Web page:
Unless you’re Eric Northman. Then it’s OK.

Sort of.

Just days before the first episode of HBO’s A Game of Thrones goes to air – an adaptation of George R. R. Martin’s amazing series, A Song of Ice and Fire – New York Times writer Ginia Bellafante has written a none-too-impressed review, in which she writes, among other things:

“The true perversion, though, is the sense you get that all of this illicitness has been tossed in as a little something for the ladies, out of a justifiable fear, perhaps, that no woman alive would watch otherwise. While I do not doubt that there are women in the world who read books like Mr. Martin’s, I can honestly say that I have never met a single woman who has stood up in indignation at her book club and refused to read the latest from Lorrie Moore unless everyone agreed to “The Hobbit” first. “Game of Thrones” is boy fiction patronizingly turned out to reach the population’s other half.”

I am, quite literally, furious. Shaking with fury, in fact. But before I go into why, allow me, if you will, the luxury of what might appear at first to be a complete non sequitur, couched in the form of the following anecdote:

I was eleven when I started high school, tall for my age, and at that point very much disinclined towards the idea of bras. I’d never liked wearing a singlet under my shirt, as my mother sometimes suggested I do; neither did I like tights, because they always fell down and you couldn’t run in them, never mind the fact that they itched. So even though I knew that I’d have to start wearing a bra – this strange, unfamiliar thing that felt lumpy and uncomfortable and embarrassing to boot – I still resisted wearing one, even though I’d started to feel self-conscious about the new prominence of my own nipples beneath my new white school shirt. Besides, at primary school the boys had laughed and teased the first girls to wear bras, pointing at the all too obvious outline beneath those older, greyer shirts. Why should high school be any different? At least I felt happy in my choice of footwear: brown riding boots rather than the usual black clogs or lace-ups, because I rode horses on the weekend and because the boots were comfortable. They felt like me.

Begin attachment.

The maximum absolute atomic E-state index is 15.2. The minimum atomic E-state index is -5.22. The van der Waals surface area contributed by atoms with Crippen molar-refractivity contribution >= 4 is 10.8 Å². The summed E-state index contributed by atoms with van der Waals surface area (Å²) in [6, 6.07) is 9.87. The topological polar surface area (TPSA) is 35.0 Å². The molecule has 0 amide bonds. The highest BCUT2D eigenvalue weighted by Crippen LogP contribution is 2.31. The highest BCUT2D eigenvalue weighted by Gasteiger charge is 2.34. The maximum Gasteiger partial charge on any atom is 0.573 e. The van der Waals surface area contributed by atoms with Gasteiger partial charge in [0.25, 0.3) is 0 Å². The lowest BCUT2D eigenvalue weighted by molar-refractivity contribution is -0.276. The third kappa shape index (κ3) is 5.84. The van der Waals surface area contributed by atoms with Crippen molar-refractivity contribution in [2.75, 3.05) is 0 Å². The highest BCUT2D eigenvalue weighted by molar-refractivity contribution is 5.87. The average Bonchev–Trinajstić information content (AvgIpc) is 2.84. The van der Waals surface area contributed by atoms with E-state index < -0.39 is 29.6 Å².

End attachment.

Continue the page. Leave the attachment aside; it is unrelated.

The first week of Year 7, no one much noticed anyone else’s clothes: we were all too terrified, to awed and hyper and jostling in this strange new world, where all of a sudden our supremacy as the oldest kids in our previous schools was utterly gone, demoted back to the very lowest rung on the social ladder. But then that passed, and all of a sudden I found myself being laughed at by girls I barely even knew the names of, girls who made whinnying noises and clipped their tongues in imitation of hoof-falls when I went by, or who else ran past me deliberately to do just that, teasing me for my choice of shoes. I didn’t care – not exactly – because I wasn’t ashamed of my boots, and anyway, who cared what those girls thought? What did get to me, though, was the next lot of barbs: the girls from my grade and grades above who took it upon themselves to start calling me things like saggy tits, mocking and jeering because I didn’t wear a bra, which, unlike at primary school, was the thing that set me apart. They pointed and teased and whispered, and even though I didn’t then have breasts enough to fill even half my own hand, I felt ashamed – mortified, even – that I was going to be forced into wearing something uncomfortable just to stop strangers from making fun of me.